IPCC: The Intergovernmental Panel on Climate Change

The Intergovernmental Panel on Climate Change (IPCC) is an international organization that includes scientists and government representatives from around the world. While the IPCC includes hundreds of climate scientists, the organization doesn't do research. Instead, every few years, the IPCC makes a survey of our current understanding of climate change, its risks, its impacts, and strategies for mitigation and adaptation based on the latest scientific literature. The IPCC was established in 1988 by the World Meteorological Organization (WMO) and the United Nations Environment Programme (UNEP).

IPCC Reports and Working Groups

In 2021 and 2022, the IPCC issued its Sixth Assessment Report describing the current understanding of climate change science at the time each report was issued. The First Assessment Report was completed in 1990, and is often referred to by the acronym "FAR" (First Assessment Report). The Second Assessment Report (SAR) was completed in 1996. The Third Assessment Report (TAR) was released in 2001. The Fourth Assessment Report (dubbed "AR4") was completed in 2007. The parts of the Fifth Assessment Report (AR5) were released at the end of 2013 and first half of 2014.

The IPCC reports are issued as three volumes, corresponding to the three "Working Groups" of the IPCC. Working Group I writes The Physical Science Basis to explain what we currently understand about the science of climate change. Working Group II writes Impacts, Adaptation and Vulnerability to analyzes possible or likely implications of climate change for human societies and natural ecosystems around the world. Finally, Working Group III writes Mitigation of Climate Change, which considers the possible steps humans might take to influence and alter climate change and the possible outcomes produced by various behaviors.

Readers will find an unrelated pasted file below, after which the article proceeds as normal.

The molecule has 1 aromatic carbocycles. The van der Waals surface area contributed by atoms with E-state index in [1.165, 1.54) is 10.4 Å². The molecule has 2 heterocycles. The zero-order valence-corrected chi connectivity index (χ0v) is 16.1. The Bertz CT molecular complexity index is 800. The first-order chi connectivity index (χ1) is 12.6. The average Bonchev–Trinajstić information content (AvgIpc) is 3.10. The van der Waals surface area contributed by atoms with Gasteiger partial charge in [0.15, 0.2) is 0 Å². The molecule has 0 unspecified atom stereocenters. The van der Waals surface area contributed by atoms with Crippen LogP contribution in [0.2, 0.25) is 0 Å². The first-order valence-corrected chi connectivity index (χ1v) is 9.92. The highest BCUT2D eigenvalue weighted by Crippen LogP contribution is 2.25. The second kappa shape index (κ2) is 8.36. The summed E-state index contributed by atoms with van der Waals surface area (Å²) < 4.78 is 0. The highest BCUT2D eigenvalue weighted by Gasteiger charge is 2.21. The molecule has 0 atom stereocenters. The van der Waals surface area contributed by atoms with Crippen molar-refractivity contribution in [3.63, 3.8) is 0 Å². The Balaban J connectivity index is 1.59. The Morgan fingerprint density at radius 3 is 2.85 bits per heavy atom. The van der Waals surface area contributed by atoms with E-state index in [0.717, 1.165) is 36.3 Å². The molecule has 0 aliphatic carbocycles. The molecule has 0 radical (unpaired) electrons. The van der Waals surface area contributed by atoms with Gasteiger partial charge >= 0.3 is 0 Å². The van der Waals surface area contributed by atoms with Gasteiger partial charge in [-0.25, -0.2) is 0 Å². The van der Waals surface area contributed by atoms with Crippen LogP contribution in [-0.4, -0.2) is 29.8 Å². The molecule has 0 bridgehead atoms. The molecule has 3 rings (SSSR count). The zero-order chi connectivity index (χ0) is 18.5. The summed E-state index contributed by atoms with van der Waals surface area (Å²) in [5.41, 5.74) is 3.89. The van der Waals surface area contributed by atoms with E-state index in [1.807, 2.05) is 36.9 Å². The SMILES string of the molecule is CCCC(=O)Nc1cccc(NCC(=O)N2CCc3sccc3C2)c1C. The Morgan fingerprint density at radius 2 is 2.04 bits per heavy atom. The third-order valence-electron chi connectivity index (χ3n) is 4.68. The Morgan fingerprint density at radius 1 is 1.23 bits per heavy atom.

Each volume includes a rather lengthy full report as well as a briefer "Summary for Policymakers". These summaries are written in language that is much more accessible to non-scientists and are much briefer than the full reports. While they are intended for policymakers, they are also very useful for educators and the general public.

An IPCC Resource for Educators and the Public

IPCC scientists put together the answers to frequently asked questions about climate science and climate change. The resource addresses multiple questions about climate impacts, vulnerability, and adaptation, including "How will climate change affect the lives of today's children tomorrow, if no immediate action is taken?" The compiled overarching FAQs document is useful for educators wishing to understand and explain climate science and the most updated impacts information to students and the public.

All Must Agree at the IPCC

One interesting aspect of the process by which the IPCC develops its recommendations and reports is that its proclamations are arrived at by consensus. Thousands of people from around the globe either contributed to or reviewed portions of the IPCC's assessment reports; somewhere between 300 and 350 representatives of governments and scientific organizations participated in the meeting at which details of each report were finalized. Essentially, all language included in the reports had to have the support of all representatives before it was included in the final release. As you can imagine, getting such a large and diverse group to agree on anything is a monumental challenge. There are strengths and weaknesses to this approach. Some participants feel that the reports are somewhat "watered down"; that any claim that was even remotely contentious in the eyes of any participant was vetoed, and hence some important and largely agreed-upon aspects of the science were left out. On the other hand, the consensus process does make it very difficult for naysayers to claim that the IPCC's reports are merely the ranting of a handful of extremists.

Resources to Explore: